Brushing & Combing
Before you brush your Wheaten, teach him to lie quietly on his side, either on the floor, a grooming table, or even a bed. This is the easiest way to get to all those hard-to-reach places, such as the underarms, chest, and loins. When your dog rests on his side while you brush, it will become a special moment for both of you, peaceful and relaxing. It is also a very good way for him to learn who’s boss.
The Right Tools
You will need a metal comb with medium and fine teeth and either a slicker or pin brush. You may want to use a conditioning spray, anti-static spray, water with a small amount of conditioner mixed in or plain water sprayed in a fine mist. Spritz the dog lightly with one of these before you start. Read more on The Right Tools for the Job.
Brushing is most efficiently done in small sections. With the hand not holding the brush, push a section of hair forward against the grain. Then, brush small amounts of hair back with the grain, taking a little more hair with each stroke. This method is called line-brushing, because you always have a line between hair that has been brushed and hair that hasn’t.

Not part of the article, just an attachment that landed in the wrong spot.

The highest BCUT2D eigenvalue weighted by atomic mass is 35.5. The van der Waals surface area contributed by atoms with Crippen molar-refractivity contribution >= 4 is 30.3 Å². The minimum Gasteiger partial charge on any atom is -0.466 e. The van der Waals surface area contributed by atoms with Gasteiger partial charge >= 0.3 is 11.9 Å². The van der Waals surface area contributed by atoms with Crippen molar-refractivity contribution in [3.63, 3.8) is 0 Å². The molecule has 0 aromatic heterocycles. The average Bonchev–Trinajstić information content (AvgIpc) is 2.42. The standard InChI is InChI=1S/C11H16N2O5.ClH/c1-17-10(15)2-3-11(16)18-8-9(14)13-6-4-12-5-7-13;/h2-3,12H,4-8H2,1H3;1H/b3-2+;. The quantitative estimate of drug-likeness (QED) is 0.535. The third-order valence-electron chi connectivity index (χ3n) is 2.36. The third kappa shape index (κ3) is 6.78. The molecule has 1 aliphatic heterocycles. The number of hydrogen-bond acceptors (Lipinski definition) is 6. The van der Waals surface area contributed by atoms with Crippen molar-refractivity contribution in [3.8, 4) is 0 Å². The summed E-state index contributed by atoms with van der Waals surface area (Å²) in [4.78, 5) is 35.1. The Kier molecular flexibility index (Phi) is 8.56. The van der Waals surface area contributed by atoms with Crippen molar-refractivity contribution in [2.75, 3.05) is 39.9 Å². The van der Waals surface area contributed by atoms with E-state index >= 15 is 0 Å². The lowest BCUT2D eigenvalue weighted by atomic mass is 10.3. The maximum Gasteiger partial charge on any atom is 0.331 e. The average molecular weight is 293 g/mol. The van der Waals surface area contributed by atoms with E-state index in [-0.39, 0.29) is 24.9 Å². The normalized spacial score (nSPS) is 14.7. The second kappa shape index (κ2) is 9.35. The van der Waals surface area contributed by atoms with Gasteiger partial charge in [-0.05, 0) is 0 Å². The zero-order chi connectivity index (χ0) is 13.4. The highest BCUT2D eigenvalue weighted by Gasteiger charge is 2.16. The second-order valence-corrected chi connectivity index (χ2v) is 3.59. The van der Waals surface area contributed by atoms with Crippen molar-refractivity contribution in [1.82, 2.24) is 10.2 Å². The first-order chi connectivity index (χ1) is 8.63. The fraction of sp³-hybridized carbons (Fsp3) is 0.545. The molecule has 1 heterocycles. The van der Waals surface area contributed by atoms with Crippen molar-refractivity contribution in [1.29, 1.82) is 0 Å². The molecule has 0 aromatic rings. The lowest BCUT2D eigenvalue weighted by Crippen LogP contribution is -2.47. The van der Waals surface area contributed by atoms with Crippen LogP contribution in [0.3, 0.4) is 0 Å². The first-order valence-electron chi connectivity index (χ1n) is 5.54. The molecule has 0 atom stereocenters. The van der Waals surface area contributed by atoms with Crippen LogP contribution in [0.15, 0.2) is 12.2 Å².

Comb After Brushing
After you’ve done a section, repeat the whole process with the comb. Combing is actually the most important part of brushing. If the comb glides easily through the coat, there are no mats.
Those *&#!@ Mats!
When you find a mat with the comb, you can break it up with your fingers. You can also go over it with the slicker brush and then pick carefully at it with the comb. If you hold the coat with your free hand between the mat and the dog, you’ll minimize the discomfort for your Wheaten; you’ll be pulling against your fingers, not his skin. De-matting sprays can also help. Do not try to cut out mats – you might cut the dog.
Head to Toe to Tail
Make sure you brush and comb the entire dog. Don’t forget the underarms, the insides of the back legs, the feet, the tail, and beards. When the first side is thoroughly done, roll the dog over and start on the other side.
While you brush, keep an eye on the dog’s skin. Check for fleas, ticks, skin conditions, bumps, or wounds.
After you’ve brushed and combed both sides, stand the dog up, run a comb through the hair to put it in place, and give your dog a hug and a treat for a job well done.